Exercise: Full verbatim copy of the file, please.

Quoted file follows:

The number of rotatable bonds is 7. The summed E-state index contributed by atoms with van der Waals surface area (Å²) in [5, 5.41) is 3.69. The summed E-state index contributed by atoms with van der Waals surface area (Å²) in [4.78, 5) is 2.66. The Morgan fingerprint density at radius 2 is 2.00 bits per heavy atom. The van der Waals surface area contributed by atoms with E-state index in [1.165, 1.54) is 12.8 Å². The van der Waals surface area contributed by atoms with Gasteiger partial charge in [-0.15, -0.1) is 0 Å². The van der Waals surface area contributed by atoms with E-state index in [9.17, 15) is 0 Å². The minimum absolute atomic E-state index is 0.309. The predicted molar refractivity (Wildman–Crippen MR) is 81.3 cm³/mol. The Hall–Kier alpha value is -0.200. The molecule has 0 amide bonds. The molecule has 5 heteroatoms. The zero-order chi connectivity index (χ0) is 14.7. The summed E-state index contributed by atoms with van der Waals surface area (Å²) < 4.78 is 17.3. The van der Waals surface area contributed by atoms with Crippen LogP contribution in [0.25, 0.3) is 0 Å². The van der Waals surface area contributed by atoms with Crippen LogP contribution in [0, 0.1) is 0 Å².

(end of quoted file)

The number of rotatable bonds is 7. The summed E-state index contributed by atoms with van der Waals surface area (Å²) in [5, 5.41) is 3.69. The summed E-state index contributed by atoms with van der Waals surface area (Å²) in [4.78, 5) is 2.66. The Morgan fingerprint density at radius 2 is 2.00 bits per heavy atom. The van der Waals surface area contributed by atoms with E-state index in [1.165, 1.54) is 12.8 Å². The van der Waals surface area contributed by atoms with Gasteiger partial charge in [-0.15, -0.1) is 0 Å². The van der Waals surface area contributed by atoms with E-state index in [9.17, 15) is 0 Å². The minimum absolute atomic E-state index is 0.309. The predicted molar refractivity (Wildman–Crippen MR) is 81.3 cm³/mol. The Hall–Kier alpha value is -0.200. The molecule has 0 amide bonds. The molecule has 5 heteroatoms. The zero-order chi connectivity index (χ0) is 14.7. The summed E-state index contributed by atoms with van der Waals surface area (Å²) < 4.78 is 17.3. The van der Waals surface area contributed by atoms with Crippen LogP contribution in [0.25, 0.3) is 0 Å². The van der Waals surface area contributed by atoms with Crippen LogP contribution in [0, 0.1) is 0 Å².